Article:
By acknowledging the gifts we are given, we have companions in our work. We are not alone but inhabited by some larger spirit. I like to think beyond the work to the ultimate gift we are given, the gift of life and its fundamental element, the breath. With each one, we bring the outside in and let the inside out. It is all about balance. The exhale is as important as the inhale. My Alexander Technique teacher has taught me to exhale as completely as possible by counting from one to ten over and over until there is no breath left. And then, after a pause, to relax and let the air flow in. I am emptying the vessel that is me—of old thoughts and ideas, of resentments and disappointments—to make room for the new. 

We need to take in, pause and absorb, and release into new work. We need inspiration but not overload. We need to look at the work of our artist ancestors and our peers to renew and rekindle the spark within us while also protecting the space where our own voice lives and grows. To feed the strong center where the gift can flourish, we need to keep the balance of the breath in every thing we do. 


Art Lessons: Part 3

 “Let me listen to me and not to them” is the first line of Stanza VII of Gertrude Stein’s 1932 work, Stanzas in Meditation. John Ashbery in July, 1957 issue of Poetry Magazine wrote: “But it is usually not events which interest Miss Stein, rather it is their ‘way of happening,’ and the story of Stanzas in Meditation is a general, all-purpose model which each reader can adapt to fit his own set of particulars.” I thank Gertrude Stein for writing such a perfect line that fits my own set of particulars so well.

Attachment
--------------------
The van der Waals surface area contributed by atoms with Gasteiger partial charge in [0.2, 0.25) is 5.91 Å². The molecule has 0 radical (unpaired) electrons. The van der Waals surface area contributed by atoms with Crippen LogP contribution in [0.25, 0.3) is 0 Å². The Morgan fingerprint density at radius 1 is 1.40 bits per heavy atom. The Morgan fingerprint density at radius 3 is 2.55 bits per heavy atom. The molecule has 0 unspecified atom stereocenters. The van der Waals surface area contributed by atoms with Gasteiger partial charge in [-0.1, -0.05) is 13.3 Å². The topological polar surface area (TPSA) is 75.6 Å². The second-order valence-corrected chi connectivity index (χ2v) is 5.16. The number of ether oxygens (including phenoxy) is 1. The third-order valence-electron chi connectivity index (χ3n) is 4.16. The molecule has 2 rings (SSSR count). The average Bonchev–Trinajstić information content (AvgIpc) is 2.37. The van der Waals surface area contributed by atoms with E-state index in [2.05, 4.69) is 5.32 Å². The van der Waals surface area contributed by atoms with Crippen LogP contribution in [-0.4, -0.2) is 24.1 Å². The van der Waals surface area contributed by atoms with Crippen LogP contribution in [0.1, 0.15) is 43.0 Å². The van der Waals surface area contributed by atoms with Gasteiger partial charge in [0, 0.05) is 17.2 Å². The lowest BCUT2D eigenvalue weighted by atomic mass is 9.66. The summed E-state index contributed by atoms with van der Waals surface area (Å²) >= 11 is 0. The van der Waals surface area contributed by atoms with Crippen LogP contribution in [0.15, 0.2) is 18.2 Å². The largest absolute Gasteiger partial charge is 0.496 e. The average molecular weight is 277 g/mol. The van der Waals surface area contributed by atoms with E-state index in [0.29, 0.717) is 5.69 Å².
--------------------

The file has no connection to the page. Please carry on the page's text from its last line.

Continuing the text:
Looking back, I don’t think I had an auspicious start as an independent-thinking artist. In my memory, I am lying on the floor with my crayons and favorite coloring book of garden flowers—roses and lilies, peonies and columbines. I am soothed by the sound of the crayons moving across the paper, challenged by keeping a smooth texture while staying within the lines, and content with the knowledge that a beautiful representation of the flowers I love in my grandfather’s garden awaits me at the end. I never thought that it would be better or more rewarding to draw or paint my own versions.

That same child did have another side. I would never call myself feisty but I did have a deep vein of stubbornness and determination. My mother and I had fierce fights over my clothing and hair in the ‘60s when jeans and work shirts replaced sweater sets and pearls and rollers no longer put waves and curls in my hair.